Yellowroot, kingfishers and waterstridersWritten by Admin
The upland waterways of the southern highlands provide one of the region’s most interesting natural areas. Unlike most upland habitats — which generally occur as blocks or patches — streams form long corridors that afford rich and varied niches for plants and animals that have adapted their lifestyles accordingly.
Within the water there’s a variety of animal life, ranging from native brook trout to grotesque hellbenders to water shrews equipped with hairy feet that allow them to hunt underwater. In quiet nooks of pools and eddies, waterstriders skate on film provided by the surface tension of the water.
Over the water corridor, kingfishers, dragonflies and other species establish linear territories. Along the edges, Louisana waterthrushes hunt for worms and snails that they take to their young hatched in nests built back under the banks.
Within the spray zones of waterfalls and cascades, there’s the shimmering emerald world of the mosses, liverworts, ferns and other moisture-loving plants. Then, somewhat farther back — in the miniature flood plains or wash zones created by periodic overflows — a variety of trees, shrubs, and herbaceous plants form thick walls of undergrowth and overhanging canopy that define the outer edges (or walls) of the corridor.
Shrub yellowroot (Xanthoriza simplicissima), one of the most distinctive and important plants found here in the Blue Ridge, occurs along the banks of most streams. Yellowroot is distinctive because of the handsome tassel of flowers that sometimes appear as early as February and the strategies it has devised for growth and seed dispersal in areas often invaded by raging currents. The plant is also economically and socially important because of its medicinal use and the yellow dye Cherokee women extract from the plant’s inner pulp for tinting basket splints.
If you’re not familiar with yellowroot, look for a woody plant about 8- to 24-inches high that looks to me like a miniature palm tree; that is, all the leafy green growth is at the top of the stem. A participant in one of my plant identification workshops disagreed, saying that it looked like carrot tops.
The flowers emerge on graceful drooping racemes about 3-inches in length. These flowers consist of five purplish-brown sepals (no petals) about a half inch in diameter. The most distinctive feature of the flower is the bright yellow dot in its center — the pollen used to attract pollinators.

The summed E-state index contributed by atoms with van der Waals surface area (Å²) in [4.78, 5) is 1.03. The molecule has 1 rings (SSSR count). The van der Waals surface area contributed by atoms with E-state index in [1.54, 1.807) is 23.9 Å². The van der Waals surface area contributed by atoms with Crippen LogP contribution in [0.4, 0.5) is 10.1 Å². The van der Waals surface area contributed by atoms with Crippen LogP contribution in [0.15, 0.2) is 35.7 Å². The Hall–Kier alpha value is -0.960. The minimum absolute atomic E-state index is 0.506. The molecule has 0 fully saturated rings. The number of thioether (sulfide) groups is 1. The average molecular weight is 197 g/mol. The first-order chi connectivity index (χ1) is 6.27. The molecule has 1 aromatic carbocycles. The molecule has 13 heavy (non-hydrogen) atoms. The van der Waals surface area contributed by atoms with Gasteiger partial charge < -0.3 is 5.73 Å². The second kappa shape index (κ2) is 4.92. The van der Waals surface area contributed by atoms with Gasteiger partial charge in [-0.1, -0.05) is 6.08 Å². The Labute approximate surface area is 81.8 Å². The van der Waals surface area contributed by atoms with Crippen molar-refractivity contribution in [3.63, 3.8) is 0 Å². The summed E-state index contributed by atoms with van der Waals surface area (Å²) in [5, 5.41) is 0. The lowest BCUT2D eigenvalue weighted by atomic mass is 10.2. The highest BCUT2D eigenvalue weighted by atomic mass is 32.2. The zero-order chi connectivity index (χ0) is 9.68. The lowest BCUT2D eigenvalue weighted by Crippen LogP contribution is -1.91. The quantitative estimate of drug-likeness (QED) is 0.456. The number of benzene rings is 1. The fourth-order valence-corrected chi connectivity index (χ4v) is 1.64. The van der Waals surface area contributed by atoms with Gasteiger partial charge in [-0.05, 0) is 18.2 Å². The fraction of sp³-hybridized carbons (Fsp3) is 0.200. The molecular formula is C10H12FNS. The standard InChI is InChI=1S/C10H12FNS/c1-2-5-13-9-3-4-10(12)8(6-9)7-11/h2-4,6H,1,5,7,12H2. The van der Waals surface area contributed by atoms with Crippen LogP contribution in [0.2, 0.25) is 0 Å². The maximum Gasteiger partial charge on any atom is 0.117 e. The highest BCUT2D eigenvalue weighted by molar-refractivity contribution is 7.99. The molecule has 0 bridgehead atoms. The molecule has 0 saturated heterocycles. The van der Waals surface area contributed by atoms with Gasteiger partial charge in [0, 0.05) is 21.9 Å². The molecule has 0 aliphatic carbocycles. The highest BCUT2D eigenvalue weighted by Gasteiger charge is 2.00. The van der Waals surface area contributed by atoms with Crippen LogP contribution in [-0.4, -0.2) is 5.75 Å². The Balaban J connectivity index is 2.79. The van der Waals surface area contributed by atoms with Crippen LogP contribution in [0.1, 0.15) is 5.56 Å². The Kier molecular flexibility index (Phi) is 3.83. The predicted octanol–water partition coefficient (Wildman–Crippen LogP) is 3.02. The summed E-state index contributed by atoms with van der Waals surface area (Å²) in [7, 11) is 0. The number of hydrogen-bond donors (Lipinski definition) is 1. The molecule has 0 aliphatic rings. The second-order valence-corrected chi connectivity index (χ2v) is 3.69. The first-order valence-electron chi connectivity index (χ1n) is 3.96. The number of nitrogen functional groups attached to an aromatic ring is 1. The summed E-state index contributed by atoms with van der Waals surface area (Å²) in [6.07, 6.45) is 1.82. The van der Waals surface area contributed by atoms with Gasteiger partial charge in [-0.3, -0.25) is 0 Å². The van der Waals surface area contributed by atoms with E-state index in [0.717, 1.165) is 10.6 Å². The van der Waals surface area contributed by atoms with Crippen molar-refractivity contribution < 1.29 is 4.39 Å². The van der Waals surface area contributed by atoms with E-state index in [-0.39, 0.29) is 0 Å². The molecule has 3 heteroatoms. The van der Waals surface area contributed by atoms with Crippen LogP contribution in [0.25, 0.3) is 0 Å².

The yellowish follicles or fruits produced in summer disperse seeds that float away on inflated capsules. That makes wonderful sense of why the plant favors a streamside habitat and of how it becomes distributed downstream.
The tissue under the bark is a bright yellow hue that rivals the color of fine butter. The slender roots have long been used for medicinal purposes. Doug Elliott, in his neglected little book Roots (The Chatham Press, 1976), advises that “many people who do use it, including myself, chew a section of the bitter root regularly as a general tonic with an especially beneficial effect on the gastric system.”
Many years ago, Martha Ross, a resident of the Big Cove Community on the Qualla Boundary and a member of family well known for their basketry, told me that her mother, Charlotte Lossiah, “didn’t use yellowroot as a dye too much except with honeysuckle. She liked to use bloodroot. But I like yellowroot. We also use butternut and walnut and bloodroot. You can gather yellowroot anytime, but it’s best in spring when you get a brighter color. It’s a little dull in winter. The roots can be used if you beat them with a hammer, but I like the stems to get the prettiest yellow. You scrape the pulp into a kettle of boiling water on the stove. Pull the splints out to the edge so that the yellow fills up a little hole in the center. After 30 or 40 minutes it’s ready. I never dye a big batch at once, just enough to make a few baskets.”
George Ellison wrote the biographical introductions for the reissues of two Appalachian classics: Horace Kephart’s Our Southern Highlanders and James Mooney’s History, Myths, and Sacred Formulas of the Cherokees. In June 2005, a selection of his Back Then columns was published by The History Press in Charleston as Mountain Passages: Natural and Cultural History of Western North Carolina and the Great Smoky Mountains. Readers can contact him at P.O. Box 1262, Bryson City, N.C., 28713, or at